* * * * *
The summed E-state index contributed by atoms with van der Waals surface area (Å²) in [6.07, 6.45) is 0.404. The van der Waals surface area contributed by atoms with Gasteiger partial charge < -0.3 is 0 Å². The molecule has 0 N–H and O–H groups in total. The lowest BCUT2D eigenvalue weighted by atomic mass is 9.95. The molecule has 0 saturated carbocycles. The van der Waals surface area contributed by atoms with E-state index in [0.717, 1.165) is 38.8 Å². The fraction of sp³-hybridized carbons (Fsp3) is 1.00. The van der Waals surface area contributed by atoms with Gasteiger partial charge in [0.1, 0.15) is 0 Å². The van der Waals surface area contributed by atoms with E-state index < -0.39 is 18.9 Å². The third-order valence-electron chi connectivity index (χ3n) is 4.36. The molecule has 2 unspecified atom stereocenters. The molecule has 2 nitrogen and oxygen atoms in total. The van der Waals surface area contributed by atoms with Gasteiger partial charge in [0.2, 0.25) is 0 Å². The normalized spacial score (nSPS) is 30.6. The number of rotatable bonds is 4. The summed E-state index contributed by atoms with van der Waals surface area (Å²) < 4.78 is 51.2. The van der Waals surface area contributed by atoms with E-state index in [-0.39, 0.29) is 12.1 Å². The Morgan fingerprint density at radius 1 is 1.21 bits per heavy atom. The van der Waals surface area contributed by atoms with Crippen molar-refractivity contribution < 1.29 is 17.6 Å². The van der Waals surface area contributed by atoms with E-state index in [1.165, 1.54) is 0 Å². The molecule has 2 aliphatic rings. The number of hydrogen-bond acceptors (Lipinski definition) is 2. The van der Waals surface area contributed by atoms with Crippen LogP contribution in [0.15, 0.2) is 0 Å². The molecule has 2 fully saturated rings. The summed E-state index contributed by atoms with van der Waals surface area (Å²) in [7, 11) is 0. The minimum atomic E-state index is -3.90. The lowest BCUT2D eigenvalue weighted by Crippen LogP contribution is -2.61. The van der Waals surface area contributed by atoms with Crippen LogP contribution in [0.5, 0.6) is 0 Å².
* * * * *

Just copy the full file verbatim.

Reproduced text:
The summed E-state index contributed by atoms with van der Waals surface area (Å²) in [6.07, 6.45) is 0.404. The van der Waals surface area contributed by atoms with Gasteiger partial charge < -0.3 is 0 Å². The molecule has 0 N–H and O–H groups in total. The lowest BCUT2D eigenvalue weighted by atomic mass is 9.95. The molecule has 0 saturated carbocycles. The van der Waals surface area contributed by atoms with E-state index in [0.717, 1.165) is 38.8 Å². The fraction of sp³-hybridized carbons (Fsp3) is 1.00. The van der Waals surface area contributed by atoms with Gasteiger partial charge in [0.1, 0.15) is 0 Å². The van der Waals surface area contributed by atoms with E-state index < -0.39 is 18.9 Å². The third-order valence-electron chi connectivity index (χ3n) is 4.36. The molecule has 2 unspecified atom stereocenters. The molecule has 2 nitrogen and oxygen atoms in total. The van der Waals surface area contributed by atoms with Gasteiger partial charge in [0.2, 0.25) is 0 Å². The normalized spacial score (nSPS) is 30.6. The number of rotatable bonds is 4. The summed E-state index contributed by atoms with van der Waals surface area (Å²) < 4.78 is 51.2. The van der Waals surface area contributed by atoms with E-state index in [-0.39, 0.29) is 12.1 Å². The Morgan fingerprint density at radius 1 is 1.21 bits per heavy atom. The van der Waals surface area contributed by atoms with Crippen molar-refractivity contribution < 1.29 is 17.6 Å². The van der Waals surface area contributed by atoms with E-state index in [1.165, 1.54) is 0 Å². The molecule has 2 aliphatic rings. The number of hydrogen-bond acceptors (Lipinski definition) is 2. The van der Waals surface area contributed by atoms with Crippen LogP contribution in [0.15, 0.2) is 0 Å². The molecule has 2 fully saturated rings. The summed E-state index contributed by atoms with van der Waals surface area (Å²) in [7, 11) is 0. The minimum atomic E-state index is -3.90. The lowest BCUT2D eigenvalue weighted by Crippen LogP contribution is -2.61. The van der Waals surface area contributed by atoms with Crippen LogP contribution in [0.5, 0.6) is 0 Å².